On 27 August, three Hazara men were killed and two injured when their taxi was attacked in broad day light on Quetta’s Spini Road, a few hundred metres from a checkpoint manned by Pakistani security forces.

On the morning of 30 August, a Shia judge along with his bodyguard and driver were killed as they made their way to the district courts.

On 1 September, seven Hazaras were killed in two coordinated attacks in the Hazaraganji area. Five of the victims were vegetable vendors who had arrived at the local vegetable market to purchase vegetables while two of the victims were waiting to board a bus to travel to Iran for work. While these attacks are discriminate in that they target Hazaras and Shias, Hazaras of all backgrounds are targeted indiscriminately.

The Pakistani state has consistently failed to apprehend the perpetrators of these attacks or clamp down on the extremist religious groups who openly and unabatedly preach hatred against the country’s minority Shi’as, Ahmedis, Christians and Hindus.

It continues to turn a blind eye to the presence of thousands of Islamic madrassas and Taliban training centres across the country. These centres are funded by petro-billionaires from Saudi Arabia, UAE and Qatar, and supervised by Pakistani security agencies that use these centres for the pursuit of larger geo-strategic goals such as proxy warfare in Afghanistan and Indian Kashmir.

The Pakistani military maintains a distinction between the good extremists and the bad extremists, depending on how useful they happen to be at the time. The courts are reluctant to punish militants, and often release men known to have been involved in multiple sectarian murders, facilitators of suicide bombers and clerics involved in preaching hate.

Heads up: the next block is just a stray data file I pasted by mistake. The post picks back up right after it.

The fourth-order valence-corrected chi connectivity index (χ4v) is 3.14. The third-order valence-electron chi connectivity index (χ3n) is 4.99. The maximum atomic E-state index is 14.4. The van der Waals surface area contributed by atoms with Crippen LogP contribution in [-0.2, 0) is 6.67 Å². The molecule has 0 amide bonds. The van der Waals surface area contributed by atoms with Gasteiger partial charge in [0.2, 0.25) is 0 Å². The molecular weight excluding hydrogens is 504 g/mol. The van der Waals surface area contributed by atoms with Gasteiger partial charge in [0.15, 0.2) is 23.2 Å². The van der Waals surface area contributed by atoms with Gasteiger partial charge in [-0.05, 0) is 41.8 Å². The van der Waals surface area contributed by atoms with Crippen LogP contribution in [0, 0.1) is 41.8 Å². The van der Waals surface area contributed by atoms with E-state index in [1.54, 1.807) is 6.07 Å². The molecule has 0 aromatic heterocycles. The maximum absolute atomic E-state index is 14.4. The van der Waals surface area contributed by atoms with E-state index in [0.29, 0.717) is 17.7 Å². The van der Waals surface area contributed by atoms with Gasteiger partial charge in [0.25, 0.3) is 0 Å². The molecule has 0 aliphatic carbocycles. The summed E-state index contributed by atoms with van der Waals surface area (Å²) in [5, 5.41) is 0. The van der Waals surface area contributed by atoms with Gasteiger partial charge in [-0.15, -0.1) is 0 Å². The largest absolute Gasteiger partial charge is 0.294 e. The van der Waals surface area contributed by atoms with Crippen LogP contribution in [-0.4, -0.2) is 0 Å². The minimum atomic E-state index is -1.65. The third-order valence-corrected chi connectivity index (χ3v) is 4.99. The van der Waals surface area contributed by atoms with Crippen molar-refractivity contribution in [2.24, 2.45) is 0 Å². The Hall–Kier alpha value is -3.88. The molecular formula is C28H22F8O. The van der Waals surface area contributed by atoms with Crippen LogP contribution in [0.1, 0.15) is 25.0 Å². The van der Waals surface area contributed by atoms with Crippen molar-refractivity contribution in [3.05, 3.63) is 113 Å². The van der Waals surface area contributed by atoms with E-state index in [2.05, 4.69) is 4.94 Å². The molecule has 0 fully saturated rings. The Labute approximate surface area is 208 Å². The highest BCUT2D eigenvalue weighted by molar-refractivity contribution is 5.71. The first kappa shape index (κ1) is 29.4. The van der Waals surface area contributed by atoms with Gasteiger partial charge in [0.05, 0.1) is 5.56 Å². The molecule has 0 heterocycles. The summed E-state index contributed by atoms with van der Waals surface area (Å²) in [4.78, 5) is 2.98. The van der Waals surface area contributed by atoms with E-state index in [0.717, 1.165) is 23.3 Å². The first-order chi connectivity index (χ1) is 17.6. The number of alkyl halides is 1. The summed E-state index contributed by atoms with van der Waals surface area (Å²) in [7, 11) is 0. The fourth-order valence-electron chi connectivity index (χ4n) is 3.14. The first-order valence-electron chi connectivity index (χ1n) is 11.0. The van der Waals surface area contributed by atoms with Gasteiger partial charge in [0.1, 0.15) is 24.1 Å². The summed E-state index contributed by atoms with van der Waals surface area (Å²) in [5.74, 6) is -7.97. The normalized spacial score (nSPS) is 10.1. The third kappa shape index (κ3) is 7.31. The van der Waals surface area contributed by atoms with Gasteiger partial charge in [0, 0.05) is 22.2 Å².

Last year, the Pakistan Supreme Court freed Malik Ishaq, the founder of the Lashkar-e Jhangvi. Ishaq had previously been detained in connection with 70 sectarian murders. Upon release, he was received and hailed as a hero by a crowd of tens of thousands. The organisation Ishaq founded continues to claim responsibility for attacks against Hazaras and Shi’as across Pakistan. Ishaq himself continues to attend political and religious rallies where he urges followers to teach the Shi’as a lesson.

The Hazaras are disappointed with apathy of the international community, in particular the inaction of the United Nations. In both Afghanistan and Pakistan, they continue to be victimised by militants who enjoy support from powerful elements within the government. They cannot turn to Pakistani security agencies in hope of protection and have for too long appealed to the international community to come to their aid — all to no avail.

Hazaras hold grave concerns about the implications of the planned US/NATO withdrawal from Afghanistan in 2014. The withdrawal, they suspect, will bring the Taliban back into power and mass murder will turn to full-scale genocide.

Desperate and fearful, some Hazaras make to it our shores in search of asylum. As such, Hazaras and other ethnic and religious minorities are in desperate need of full support and protection of the international community, including Australia.

The writer is a freelance journalist and can be reached @ChaiSabz

This news article was originally published here: http://newmatilda.com/2012/09/07/what-hazaras-are-fleeing